This article is co-written by Jimson Lee & Paul Hoffman
In my opinion, the biggest drug issue in College Sports is Alcohol.
The second biggest “best kept secret” issue is Eating Disorders. Primarily, athletes (mostly Women, but Men too) trying to lose weight, as well as the general public.
Ladies & Gentlemen, we have an image problem. From being brainwashed and how we should look like in magazines and TV, to the huge social media pressure on “looking good”.
For athletes, I’m not referring to weight category sports, and ‘making the weight’ such as weightlifting and boxing. I’m not referring to women’s gymnastics either where they force you to stay short (because a shorter body rotates better!).
I’m referring to athletes purposely harming & abusing themselves to ‘stay thin’ and light, so they can better their performance.
Lynn Davies, the 1964 Tokyo Olympics Long Jump gold medallist, quoted “If I look back and could change one thing about training, I would lose 10 lbs.”
Track & Field events is always about strength to weight ratio. That’s a lot of weight to carry for the 400m if it’s not useful “weight”. So the message is don’t carry any useless weight.
A cursory review of the literature on eating disorders among athletes reveals some startling statistics.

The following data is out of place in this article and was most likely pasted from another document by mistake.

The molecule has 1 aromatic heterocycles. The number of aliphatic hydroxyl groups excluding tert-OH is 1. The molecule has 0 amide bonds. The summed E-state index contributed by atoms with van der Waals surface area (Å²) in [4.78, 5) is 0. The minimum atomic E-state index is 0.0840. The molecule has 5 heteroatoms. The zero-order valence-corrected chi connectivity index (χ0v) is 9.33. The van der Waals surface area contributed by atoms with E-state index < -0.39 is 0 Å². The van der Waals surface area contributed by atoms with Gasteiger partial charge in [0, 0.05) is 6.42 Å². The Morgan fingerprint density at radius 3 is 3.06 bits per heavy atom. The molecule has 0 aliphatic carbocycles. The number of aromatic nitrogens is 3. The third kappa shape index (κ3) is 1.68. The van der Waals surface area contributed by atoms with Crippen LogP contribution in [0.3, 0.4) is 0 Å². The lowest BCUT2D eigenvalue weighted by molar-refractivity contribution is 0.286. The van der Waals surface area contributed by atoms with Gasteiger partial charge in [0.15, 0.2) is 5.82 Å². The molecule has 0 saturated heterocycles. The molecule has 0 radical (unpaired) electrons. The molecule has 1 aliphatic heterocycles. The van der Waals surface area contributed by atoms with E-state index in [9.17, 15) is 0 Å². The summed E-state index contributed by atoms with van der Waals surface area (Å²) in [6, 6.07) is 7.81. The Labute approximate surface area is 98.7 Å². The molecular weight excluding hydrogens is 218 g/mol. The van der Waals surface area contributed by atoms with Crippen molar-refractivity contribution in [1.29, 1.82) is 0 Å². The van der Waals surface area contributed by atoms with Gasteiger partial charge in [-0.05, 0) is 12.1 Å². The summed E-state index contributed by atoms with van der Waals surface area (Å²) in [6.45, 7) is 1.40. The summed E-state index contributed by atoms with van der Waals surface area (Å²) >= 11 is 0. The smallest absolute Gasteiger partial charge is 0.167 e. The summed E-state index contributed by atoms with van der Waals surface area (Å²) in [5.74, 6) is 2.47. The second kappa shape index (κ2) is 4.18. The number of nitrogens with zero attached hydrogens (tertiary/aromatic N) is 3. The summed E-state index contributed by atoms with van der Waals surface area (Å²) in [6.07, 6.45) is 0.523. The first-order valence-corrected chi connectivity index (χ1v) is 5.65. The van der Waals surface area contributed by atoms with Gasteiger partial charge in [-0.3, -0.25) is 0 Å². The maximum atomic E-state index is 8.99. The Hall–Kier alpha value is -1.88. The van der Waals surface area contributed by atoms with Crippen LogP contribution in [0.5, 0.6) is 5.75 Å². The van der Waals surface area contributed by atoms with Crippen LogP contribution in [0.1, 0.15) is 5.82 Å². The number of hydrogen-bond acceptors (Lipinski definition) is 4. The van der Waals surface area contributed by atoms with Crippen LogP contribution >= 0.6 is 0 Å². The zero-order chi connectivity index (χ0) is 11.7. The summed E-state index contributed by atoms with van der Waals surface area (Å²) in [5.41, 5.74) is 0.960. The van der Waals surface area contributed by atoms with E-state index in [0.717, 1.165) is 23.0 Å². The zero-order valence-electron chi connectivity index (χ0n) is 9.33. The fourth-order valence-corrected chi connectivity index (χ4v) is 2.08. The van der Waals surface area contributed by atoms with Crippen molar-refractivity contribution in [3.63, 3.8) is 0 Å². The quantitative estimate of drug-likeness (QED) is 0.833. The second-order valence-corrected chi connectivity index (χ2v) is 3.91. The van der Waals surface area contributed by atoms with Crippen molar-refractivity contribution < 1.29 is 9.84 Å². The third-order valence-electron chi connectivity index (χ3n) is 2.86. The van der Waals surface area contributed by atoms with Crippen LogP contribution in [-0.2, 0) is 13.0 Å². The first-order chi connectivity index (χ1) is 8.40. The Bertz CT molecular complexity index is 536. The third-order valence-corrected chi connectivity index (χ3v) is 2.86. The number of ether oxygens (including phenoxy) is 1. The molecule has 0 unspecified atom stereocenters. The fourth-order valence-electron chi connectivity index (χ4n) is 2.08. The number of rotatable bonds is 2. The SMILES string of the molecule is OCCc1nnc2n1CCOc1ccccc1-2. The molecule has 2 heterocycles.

Up to 84% of collegiate athletes reported engaging in maladaptive eating and weight control behaviors, such as binge eating, excessive exercise, strict dieting, fasting, self-induced vomiting, and the use of weight loss supplements. This encompasses as many as 19% of males and 45% of females. The numbers for males and females respectively in endurance sports is 9% and 24%.
Many athletes have gone public with their struggles. Rachel Stiel, author of the self-help memoir “Running in Silence” has written:
“It all began with this thought that my appetite was ‘broken,’ ”
“That, maybe, if I just adjusted what and how much I ate, I would be ‘right’ again. I made these changes and lost weight. With weight loss, came the fastest times I had ever run in my life.”
“It all began with this thought that my appetite was ‘broken’ ”
Two years ago, three runners, Heather Caplan, Alexis Fairbanks and Samantha Strong, created a nonprofit organization, Lane 9 Project, that is dedicated to bringing awareness to the prevalence of eating disorders among athletes. All three women experienced hypothalamic amenorrhea, the lack of menstruation, as a result of harmful relationships with food and sport.
A notable article on the subject was written by Andrea Walkonen, a former three time All-American in cross country and track.
In the article, she highlights four main points:
- I stopped comparing myself to EVERYONE ELSE.
- I let go of the idea that I have to be perfect.
- I decided not to be afraid of change.
- I asked for help, and I accepted it when it was offered to me.
Help is readily available at https://www.nationaleatingdisorders.org/help-support/contact-helpline.
Disordered Eating Workshop Video
Here is another fantastic video from Athletics Australia.